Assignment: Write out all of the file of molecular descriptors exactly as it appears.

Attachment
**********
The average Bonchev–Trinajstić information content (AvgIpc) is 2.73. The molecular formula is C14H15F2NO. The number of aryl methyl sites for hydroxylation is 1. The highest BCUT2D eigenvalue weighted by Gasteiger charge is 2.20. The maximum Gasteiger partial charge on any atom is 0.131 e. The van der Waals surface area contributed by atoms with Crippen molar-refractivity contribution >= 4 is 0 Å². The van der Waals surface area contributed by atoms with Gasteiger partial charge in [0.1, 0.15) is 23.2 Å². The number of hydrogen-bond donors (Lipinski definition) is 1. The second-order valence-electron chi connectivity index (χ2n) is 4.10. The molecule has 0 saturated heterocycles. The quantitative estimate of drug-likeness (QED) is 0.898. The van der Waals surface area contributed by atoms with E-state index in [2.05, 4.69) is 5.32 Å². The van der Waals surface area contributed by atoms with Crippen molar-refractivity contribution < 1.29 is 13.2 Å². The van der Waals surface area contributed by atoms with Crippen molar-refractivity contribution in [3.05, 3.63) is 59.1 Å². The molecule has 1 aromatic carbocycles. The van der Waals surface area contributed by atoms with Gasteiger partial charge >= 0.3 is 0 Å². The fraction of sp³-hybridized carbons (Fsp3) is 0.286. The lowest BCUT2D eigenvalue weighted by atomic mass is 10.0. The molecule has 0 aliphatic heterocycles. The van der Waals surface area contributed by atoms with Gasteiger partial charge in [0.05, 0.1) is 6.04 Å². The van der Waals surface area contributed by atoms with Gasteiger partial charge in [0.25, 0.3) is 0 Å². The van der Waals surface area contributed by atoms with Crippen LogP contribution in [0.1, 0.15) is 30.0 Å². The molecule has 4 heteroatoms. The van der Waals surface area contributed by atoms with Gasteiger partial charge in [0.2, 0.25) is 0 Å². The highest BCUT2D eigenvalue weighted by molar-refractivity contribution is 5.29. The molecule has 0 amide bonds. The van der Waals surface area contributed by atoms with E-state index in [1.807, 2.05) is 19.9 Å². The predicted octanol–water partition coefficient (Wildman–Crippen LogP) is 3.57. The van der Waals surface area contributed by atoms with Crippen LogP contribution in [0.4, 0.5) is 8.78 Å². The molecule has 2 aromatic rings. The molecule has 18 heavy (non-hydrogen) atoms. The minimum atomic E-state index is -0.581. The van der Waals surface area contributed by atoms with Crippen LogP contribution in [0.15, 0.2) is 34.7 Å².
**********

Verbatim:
The average Bonchev–Trinajstić information content (AvgIpc) is 2.73. The molecular formula is C14H15F2NO. The number of aryl methyl sites for hydroxylation is 1. The highest BCUT2D eigenvalue weighted by Gasteiger charge is 2.20. The maximum Gasteiger partial charge on any atom is 0.131 e. The van der Waals surface area contributed by atoms with Crippen molar-refractivity contribution >= 4 is 0 Å². The van der Waals surface area contributed by atoms with Gasteiger partial charge in [0.1, 0.15) is 23.2 Å². The number of hydrogen-bond donors (Lipinski definition) is 1. The second-order valence-electron chi connectivity index (χ2n) is 4.10. The molecule has 0 saturated heterocycles. The quantitative estimate of drug-likeness (QED) is 0.898. The van der Waals surface area contributed by atoms with E-state index in [2.05, 4.69) is 5.32 Å². The van der Waals surface area contributed by atoms with Crippen molar-refractivity contribution < 1.29 is 13.2 Å². The van der Waals surface area contributed by atoms with Crippen molar-refractivity contribution in [3.05, 3.63) is 59.1 Å². The molecule has 1 aromatic carbocycles. The van der Waals surface area contributed by atoms with Gasteiger partial charge >= 0.3 is 0 Å². The fraction of sp³-hybridized carbons (Fsp3) is 0.286. The lowest BCUT2D eigenvalue weighted by atomic mass is 10.0. The molecule has 0 aliphatic heterocycles. The van der Waals surface area contributed by atoms with Gasteiger partial charge in [0.05, 0.1) is 6.04 Å². The van der Waals surface area contributed by atoms with Gasteiger partial charge in [0.25, 0.3) is 0 Å². The van der Waals surface area contributed by atoms with Crippen LogP contribution in [0.1, 0.15) is 30.0 Å². The molecule has 4 heteroatoms. The van der Waals surface area contributed by atoms with Gasteiger partial charge in [0.2, 0.25) is 0 Å². The highest BCUT2D eigenvalue weighted by molar-refractivity contribution is 5.29. The molecule has 0 amide bonds. The van der Waals surface area contributed by atoms with E-state index in [1.807, 2.05) is 19.9 Å². The predicted octanol–water partition coefficient (Wildman–Crippen LogP) is 3.57. The van der Waals surface area contributed by atoms with Crippen LogP contribution in [0.4, 0.5) is 8.78 Å². The molecule has 2 aromatic rings. The molecule has 18 heavy (non-hydrogen) atoms. The minimum atomic E-state index is -0.581. The van der Waals surface area contributed by atoms with Crippen LogP contribution in [0.15, 0.2) is 34.7 Å².